Alexander Beggrov

Le Havre – The Artists – Beggrov, Alexander

This page forms part of a series of pages dedicated to the many artists who worked in Le Havre. A full list of all the artists with a link to their works can be found at the bottom of this page.

Alexander Beggrov
Alexander Beggrov

Movement(s): –

Alexander Karlovich Beggrov (1841 – 1914) was a Russian landscape and marine art painter of Baltic German origin, notable for his seascapes and Saint Petersburg cityscapes.

Alexander Beggrov was a son of Karl Beggrov (Beggrow), a German painter who spent all his career in Russia. He decided to become a naval officer, and in 1863, he went into the navy.

In particular, in 1871-1872 he participated in the round-the-world journey. Still as a naval officer, in 1868 he started his art studies under the supervision of Alexey Bogolyubov.

In 1873, Bogolyubov moved to France, and Beggrov, who wanted to continue his art studies, enrolled in the Royal Academy of Arts, where he studied under Mikhail Konstantinovich Clodt for a year.

In 1874, he retired from the navy and moved to Paris, where he mainly continued to work under the guidance of Bogolyubov. He also got to know Russian artists working in France, including Ilya Repin.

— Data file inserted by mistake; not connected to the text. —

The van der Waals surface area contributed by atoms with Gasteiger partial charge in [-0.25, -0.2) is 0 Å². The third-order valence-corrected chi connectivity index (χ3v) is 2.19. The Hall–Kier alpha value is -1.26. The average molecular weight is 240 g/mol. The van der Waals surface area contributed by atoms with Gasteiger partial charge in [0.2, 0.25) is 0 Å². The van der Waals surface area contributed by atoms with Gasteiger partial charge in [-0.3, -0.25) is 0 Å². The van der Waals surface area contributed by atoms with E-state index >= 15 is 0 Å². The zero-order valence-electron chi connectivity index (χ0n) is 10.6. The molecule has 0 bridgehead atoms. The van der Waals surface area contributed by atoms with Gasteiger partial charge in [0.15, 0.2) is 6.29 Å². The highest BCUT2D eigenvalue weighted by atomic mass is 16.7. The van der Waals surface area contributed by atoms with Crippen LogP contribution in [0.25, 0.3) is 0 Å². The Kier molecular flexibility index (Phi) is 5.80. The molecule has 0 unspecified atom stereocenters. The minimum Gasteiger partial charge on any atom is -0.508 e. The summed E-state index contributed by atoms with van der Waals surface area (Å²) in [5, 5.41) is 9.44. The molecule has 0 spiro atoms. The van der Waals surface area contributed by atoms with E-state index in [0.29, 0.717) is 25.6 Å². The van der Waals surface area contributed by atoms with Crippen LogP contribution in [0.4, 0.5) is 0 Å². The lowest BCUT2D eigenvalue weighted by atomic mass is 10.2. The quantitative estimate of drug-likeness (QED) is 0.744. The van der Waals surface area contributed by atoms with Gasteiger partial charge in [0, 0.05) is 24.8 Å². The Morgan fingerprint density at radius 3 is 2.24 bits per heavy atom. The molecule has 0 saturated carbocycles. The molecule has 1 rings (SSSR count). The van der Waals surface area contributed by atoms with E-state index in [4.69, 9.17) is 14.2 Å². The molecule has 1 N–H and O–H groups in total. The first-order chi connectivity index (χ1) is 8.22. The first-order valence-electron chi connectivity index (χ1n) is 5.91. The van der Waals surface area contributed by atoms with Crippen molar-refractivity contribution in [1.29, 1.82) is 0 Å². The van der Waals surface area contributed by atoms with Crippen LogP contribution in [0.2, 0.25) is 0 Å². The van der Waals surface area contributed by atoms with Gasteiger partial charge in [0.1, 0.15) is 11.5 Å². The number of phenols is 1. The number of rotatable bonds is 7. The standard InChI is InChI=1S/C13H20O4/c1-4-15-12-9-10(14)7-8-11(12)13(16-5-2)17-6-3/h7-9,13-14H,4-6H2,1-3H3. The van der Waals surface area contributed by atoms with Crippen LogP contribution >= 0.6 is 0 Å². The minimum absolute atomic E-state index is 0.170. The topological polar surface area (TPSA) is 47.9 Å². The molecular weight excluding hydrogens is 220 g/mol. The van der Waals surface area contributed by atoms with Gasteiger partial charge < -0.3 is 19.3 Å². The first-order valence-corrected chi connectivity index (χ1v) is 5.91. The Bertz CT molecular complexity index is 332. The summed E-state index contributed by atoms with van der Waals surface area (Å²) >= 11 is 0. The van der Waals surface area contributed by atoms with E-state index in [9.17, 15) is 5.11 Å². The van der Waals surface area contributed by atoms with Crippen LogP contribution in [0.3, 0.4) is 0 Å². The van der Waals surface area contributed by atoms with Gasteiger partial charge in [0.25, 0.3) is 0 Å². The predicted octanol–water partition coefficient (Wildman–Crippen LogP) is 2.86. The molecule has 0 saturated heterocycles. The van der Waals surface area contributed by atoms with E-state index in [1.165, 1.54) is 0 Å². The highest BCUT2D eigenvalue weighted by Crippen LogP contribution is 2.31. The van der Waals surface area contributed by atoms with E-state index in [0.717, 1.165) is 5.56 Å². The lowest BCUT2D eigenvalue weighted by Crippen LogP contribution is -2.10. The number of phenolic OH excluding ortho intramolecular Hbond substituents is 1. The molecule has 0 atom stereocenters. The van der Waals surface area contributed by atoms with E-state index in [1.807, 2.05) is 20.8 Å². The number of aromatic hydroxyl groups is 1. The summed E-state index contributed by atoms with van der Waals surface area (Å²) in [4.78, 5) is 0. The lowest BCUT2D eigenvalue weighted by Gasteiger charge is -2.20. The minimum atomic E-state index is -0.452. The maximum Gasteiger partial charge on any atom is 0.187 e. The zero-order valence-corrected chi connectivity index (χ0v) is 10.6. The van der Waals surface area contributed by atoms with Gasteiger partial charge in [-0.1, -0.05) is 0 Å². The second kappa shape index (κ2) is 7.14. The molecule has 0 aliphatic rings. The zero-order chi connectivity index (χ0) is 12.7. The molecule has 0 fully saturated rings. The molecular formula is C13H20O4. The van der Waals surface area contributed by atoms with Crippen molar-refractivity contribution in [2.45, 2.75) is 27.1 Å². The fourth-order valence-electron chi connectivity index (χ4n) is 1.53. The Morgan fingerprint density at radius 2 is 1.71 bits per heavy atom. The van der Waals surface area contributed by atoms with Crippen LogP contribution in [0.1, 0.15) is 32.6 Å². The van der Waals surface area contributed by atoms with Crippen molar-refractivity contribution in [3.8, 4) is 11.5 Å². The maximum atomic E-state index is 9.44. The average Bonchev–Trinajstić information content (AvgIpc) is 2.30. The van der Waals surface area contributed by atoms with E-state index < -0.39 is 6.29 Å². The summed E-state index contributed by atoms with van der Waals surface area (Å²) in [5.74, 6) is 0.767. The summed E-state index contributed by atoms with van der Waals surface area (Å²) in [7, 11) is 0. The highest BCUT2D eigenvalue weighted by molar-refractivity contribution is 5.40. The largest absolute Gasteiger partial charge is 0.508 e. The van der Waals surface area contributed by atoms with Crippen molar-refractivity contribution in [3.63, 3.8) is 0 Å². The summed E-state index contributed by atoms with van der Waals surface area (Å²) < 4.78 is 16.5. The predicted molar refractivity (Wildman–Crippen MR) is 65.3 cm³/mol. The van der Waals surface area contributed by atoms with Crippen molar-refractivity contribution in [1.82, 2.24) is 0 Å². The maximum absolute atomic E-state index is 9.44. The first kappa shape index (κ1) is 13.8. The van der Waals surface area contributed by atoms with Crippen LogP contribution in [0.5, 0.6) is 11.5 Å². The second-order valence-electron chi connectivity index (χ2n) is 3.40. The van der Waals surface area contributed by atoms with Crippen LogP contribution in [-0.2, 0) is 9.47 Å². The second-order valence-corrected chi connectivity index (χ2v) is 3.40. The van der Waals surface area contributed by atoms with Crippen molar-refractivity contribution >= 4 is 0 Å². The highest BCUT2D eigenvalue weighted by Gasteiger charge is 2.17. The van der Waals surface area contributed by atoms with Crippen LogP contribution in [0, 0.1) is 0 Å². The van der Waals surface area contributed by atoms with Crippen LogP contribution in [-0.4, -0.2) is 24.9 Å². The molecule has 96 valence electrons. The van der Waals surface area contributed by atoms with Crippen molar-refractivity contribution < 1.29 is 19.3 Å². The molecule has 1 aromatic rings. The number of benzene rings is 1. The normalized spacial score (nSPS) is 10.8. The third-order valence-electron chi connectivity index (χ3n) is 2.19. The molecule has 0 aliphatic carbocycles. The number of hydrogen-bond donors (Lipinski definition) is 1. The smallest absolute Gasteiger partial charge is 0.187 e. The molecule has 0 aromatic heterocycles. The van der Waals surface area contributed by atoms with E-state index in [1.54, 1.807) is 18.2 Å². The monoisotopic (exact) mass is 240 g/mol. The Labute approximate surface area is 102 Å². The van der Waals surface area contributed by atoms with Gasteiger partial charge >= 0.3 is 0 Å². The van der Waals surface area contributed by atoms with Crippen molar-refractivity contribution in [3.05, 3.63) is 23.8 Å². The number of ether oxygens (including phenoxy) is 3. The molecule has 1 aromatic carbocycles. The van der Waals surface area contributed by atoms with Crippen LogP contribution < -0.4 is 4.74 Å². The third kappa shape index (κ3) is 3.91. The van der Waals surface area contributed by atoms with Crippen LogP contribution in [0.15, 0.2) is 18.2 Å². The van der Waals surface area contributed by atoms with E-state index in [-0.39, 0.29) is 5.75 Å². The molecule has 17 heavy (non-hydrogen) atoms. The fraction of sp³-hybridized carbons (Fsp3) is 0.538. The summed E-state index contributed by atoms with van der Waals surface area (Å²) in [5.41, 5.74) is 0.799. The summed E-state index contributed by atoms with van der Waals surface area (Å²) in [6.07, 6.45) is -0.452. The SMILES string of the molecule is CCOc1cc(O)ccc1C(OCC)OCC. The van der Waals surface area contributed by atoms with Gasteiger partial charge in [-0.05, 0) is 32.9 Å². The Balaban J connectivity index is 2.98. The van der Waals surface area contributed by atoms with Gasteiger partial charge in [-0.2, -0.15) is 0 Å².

In 1875, Beggrov returned to Saint Petersburg, and in 1878, he joined the Society for Travelling Art Exhibitions. In 1879, he travelled by sea to Greece, and from there to France, where he stayed for two years. Subsequently, Alexander Beggrov moved back to Russia and settled in Gatchina. In 1903, his wife died. Last years of his life, Beggrov was terminally ill. In August 1914, he committed suicide.

Click here to read Beggrov’s full bio on Wikipedia.

NOTE: Click on the painting below for a bigger version (no new window will open).

1876 Alexander Beggrov - High Tide
1876 Alexander Beggrov – High Tide

We found only two of his paintings he made in France (a “⇠” next to the city means we published his works on our site, just follow the link):

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Here are the painters/artists who painted in Le Havre (a “*” indicates that the artist did not worked directly in Le Havre itself, instead worked closeby, a link “” to the artist’s works will appear below when published):

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